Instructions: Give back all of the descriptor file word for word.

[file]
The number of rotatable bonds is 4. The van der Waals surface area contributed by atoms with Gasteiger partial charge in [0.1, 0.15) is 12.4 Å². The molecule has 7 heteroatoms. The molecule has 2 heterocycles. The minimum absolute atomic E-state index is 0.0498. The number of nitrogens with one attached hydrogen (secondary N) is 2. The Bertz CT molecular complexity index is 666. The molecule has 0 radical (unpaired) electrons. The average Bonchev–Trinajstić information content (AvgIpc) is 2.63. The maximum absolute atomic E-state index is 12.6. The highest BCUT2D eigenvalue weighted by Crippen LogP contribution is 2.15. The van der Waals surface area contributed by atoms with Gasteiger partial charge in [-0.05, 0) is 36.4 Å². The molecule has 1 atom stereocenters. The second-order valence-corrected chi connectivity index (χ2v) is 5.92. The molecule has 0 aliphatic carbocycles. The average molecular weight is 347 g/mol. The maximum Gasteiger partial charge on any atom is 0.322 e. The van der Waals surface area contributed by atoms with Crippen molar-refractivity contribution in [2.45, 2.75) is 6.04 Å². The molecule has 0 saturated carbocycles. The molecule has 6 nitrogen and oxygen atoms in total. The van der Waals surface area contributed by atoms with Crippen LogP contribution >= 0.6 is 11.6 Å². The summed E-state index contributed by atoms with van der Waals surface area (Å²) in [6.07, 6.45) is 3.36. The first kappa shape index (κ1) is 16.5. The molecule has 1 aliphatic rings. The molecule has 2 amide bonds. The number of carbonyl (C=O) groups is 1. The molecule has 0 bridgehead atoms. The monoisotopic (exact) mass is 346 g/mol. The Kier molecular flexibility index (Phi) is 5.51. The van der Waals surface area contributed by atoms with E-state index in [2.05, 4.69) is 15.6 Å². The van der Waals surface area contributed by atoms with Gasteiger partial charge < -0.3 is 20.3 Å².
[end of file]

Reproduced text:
The number of rotatable bonds is 4. The van der Waals surface area contributed by atoms with Gasteiger partial charge in [0.1, 0.15) is 12.4 Å². The molecule has 7 heteroatoms. The molecule has 2 heterocycles. The minimum absolute atomic E-state index is 0.0498. The number of nitrogens with one attached hydrogen (secondary N) is 2. The Bertz CT molecular complexity index is 666. The molecule has 0 radical (unpaired) electrons. The average Bonchev–Trinajstić information content (AvgIpc) is 2.63. The maximum absolute atomic E-state index is 12.6. The highest BCUT2D eigenvalue weighted by Crippen LogP contribution is 2.15. The van der Waals surface area contributed by atoms with Gasteiger partial charge in [-0.05, 0) is 36.4 Å². The molecule has 1 atom stereocenters. The second-order valence-corrected chi connectivity index (χ2v) is 5.92. The molecule has 0 aliphatic carbocycles. The average molecular weight is 347 g/mol. The maximum Gasteiger partial charge on any atom is 0.322 e. The van der Waals surface area contributed by atoms with Crippen molar-refractivity contribution in [2.45, 2.75) is 6.04 Å². The molecule has 0 saturated carbocycles. The molecule has 6 nitrogen and oxygen atoms in total. The van der Waals surface area contributed by atoms with Crippen LogP contribution >= 0.6 is 11.6 Å². The summed E-state index contributed by atoms with van der Waals surface area (Å²) in [6.07, 6.45) is 3.36. The first kappa shape index (κ1) is 16.5. The molecule has 1 aliphatic rings. The molecule has 2 amide bonds. The number of carbonyl (C=O) groups is 1. The molecule has 0 bridgehead atoms. The monoisotopic (exact) mass is 346 g/mol. The Kier molecular flexibility index (Phi) is 5.51. The van der Waals surface area contributed by atoms with E-state index in [2.05, 4.69) is 15.6 Å². The van der Waals surface area contributed by atoms with Gasteiger partial charge < -0.3 is 20.3 Å².